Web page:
Mail Call: Letters to the Editor in our January/February 2018 Issue

1 / 6
A Delaware hen moves along her chicks.
2 / 6
‘Brown Turkey’ fig has beautiful, widespread foliage, and requires only light annual pruning.
3 / 6
‘Brown Turkey’ is cold hardy, and great for eating fresh, preserving, and dehydrating.
4 / 6
Bonnie Bridges sent us a photo of her homemade fly swatter and magazine holder, from Pendleton, Oregon.
5 / 6
Soapwort, Saponaria officinalis, is a common perennial of the carnation family.
6 / 6
Fireweed grows wild throughout much of North America and makes great jelly.

Delaware Chickens

My husband and I love your magazine, but I do need to correct some information that was in the November/December 2017 article, “Hybrid to Heritage.” We have been breeding and selecting our Delaware poultry and working to get them back to the American Poultry Association’s “Standard of Perfection.”

Delaware chickens should be ready to butcher by 12 to 14 weeks. This is much shorter of a time frame than the article said — 6 to 7 months. They are a wonderful meat bird, good layer of large-to-jumbo brown eggs, and very friendly. We butchered our cockerels at 14 weeks this spring, and had a 31⁄2- to 4-pound bird.

Erin Angulo, Dawnridge Farm
Grass Valley, California

Nor’easter Question

When I lived on the East Coast, a “Nor’easter” meant a storm coming ashore out of (guess what?) the Northeast.

In Ed Brotak’s article, “Winter Weather Woes” (Page 36 in the November/December 2017 issue) he states that a Nor’easter is a storm that comes right on up the East Coast.

Lately, I’ve noticed that all weather “talking heads” use that term for any storm approaching the upper East Coast from any direction across the Midwest, down from Canada or up from the southwest. Who is right?

It was a fine piece. I really enjoyed it, and I love the Grit.

Louis Mitchell
Lebanon, Missouri

From the author, Ed Brotak: A “Nor’easter” is a coastal storm (low pressure area) that moves northward along the East Coast anywhere from the mid-Atlantic to New England. It typically produces strong northeast winds (hence the name) as well as heavy precipitation. It can originate to the south (even the Gulf of Mexico) or drop down from the northwest as far away as Canada. In many cases the original storm dies out and a new or secondary low develops right along the coast.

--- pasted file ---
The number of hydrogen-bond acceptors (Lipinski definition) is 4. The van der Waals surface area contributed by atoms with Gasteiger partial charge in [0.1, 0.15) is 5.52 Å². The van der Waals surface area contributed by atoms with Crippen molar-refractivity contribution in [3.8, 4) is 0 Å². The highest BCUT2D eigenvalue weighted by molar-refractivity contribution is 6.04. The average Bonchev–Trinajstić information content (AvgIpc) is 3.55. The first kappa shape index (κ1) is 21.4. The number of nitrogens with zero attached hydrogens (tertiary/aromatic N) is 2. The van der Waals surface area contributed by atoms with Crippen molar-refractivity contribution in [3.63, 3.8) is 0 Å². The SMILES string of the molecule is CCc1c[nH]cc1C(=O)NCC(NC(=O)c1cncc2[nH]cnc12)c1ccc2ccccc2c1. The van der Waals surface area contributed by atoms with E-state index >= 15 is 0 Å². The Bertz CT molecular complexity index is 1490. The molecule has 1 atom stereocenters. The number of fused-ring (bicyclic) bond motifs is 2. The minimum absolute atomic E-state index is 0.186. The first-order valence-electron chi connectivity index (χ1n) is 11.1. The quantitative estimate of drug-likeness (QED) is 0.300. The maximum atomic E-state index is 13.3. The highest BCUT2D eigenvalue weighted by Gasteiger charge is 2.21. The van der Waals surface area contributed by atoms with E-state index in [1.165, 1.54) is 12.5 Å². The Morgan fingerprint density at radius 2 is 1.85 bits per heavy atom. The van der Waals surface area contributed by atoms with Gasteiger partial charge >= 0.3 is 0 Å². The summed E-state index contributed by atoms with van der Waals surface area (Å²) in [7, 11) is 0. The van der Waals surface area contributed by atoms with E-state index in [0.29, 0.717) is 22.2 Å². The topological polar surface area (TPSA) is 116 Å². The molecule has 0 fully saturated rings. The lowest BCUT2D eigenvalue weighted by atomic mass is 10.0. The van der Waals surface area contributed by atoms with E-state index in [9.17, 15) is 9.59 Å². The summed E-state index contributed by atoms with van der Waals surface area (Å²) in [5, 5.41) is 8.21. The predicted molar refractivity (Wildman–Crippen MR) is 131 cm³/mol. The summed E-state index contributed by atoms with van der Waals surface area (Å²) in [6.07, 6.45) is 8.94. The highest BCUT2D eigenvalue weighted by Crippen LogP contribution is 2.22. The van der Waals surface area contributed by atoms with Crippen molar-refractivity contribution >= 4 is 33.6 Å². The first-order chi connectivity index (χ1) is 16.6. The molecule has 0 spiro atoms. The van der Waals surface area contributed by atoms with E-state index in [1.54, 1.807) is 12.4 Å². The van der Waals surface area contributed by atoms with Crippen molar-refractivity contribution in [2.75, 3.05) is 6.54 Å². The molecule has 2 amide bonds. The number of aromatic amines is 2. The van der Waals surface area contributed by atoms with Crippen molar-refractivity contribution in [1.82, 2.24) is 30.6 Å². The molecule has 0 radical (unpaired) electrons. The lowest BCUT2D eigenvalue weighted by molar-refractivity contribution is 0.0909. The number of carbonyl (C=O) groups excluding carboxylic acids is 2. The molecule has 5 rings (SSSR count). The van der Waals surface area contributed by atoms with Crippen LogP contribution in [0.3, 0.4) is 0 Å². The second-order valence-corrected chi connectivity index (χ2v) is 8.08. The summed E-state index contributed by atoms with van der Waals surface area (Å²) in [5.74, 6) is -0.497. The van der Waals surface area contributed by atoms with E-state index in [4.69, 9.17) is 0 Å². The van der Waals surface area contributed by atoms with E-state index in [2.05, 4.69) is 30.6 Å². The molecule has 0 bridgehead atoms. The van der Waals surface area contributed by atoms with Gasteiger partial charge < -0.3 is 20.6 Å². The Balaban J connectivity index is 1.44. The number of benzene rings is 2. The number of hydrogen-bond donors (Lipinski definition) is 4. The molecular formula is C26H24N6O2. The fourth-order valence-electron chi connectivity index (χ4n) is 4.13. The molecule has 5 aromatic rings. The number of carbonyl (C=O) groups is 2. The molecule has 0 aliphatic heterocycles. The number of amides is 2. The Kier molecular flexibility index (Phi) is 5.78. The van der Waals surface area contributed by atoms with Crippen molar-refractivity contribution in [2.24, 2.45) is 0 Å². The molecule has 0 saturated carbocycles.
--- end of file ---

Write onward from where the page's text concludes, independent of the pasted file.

Fine Figs

We enjoyed the articles and recipes on figs in our most recent issue of Grit, as we have eight fig trees that are now, in mid-October, giving us fruit for the third year. Two ‘Brown Turkey,’ two ‘LSU Purple,’ and four ‘Letizia’ figs comprise our small fig orchard, and we have fun sharing our bounty with friends whose only familiarity with figs has been in Fig Newton cookies.

Each year thus far the trees (or are they called “shrubs” or “bushes”) have produced at least 50 percent more fruit than the year before, so we look forward to even more next year. My husband prunes them back and gives them winter protection. This year, aside from those we have eaten fresh and given away, we have dehydrated figs and made several batches of refrigerator/freezer jam. Just try a dollop of fig jam over vanilla ice cream for a heavenly dessert!

Once, after picking a big ‘Brown Turkey’ fig, I held it by the stem and bit off about one-third of the big guy. After swallowing that first bite of deliciousness, I looked at the remaining piece to see several tiny black ants crawling around the inside, and realized I must have given myself an extra dose of protein with that first bite. We now know to watch for ants on the figs, especially this variety that has a larger, more open “eye” than our other two varieties.

Several friends, who have expressed surprise that figs can be grown here in southern Oklahoma, are now saying they want fig trees, too.

Donna Shelby
Rural Comanche, Oklahoma

No-till Advocate

I was just looking over your article about the best tractor attachments, and I see a concern: the tiller. Sure, a tiller is sometimes needed and useful with bad or difficult land, but repeated tilling does damage to the soil structure. This negatively affects the soil’s ability to hold moisture, hinders nutrient retention, leads to erosion, and disrupts life for all of the critters under the surface that are beneficial to our soil (earthworms, bacteria, and more). Please be the leader that you are and educate people about no-till farming. Our planet will appreciate it.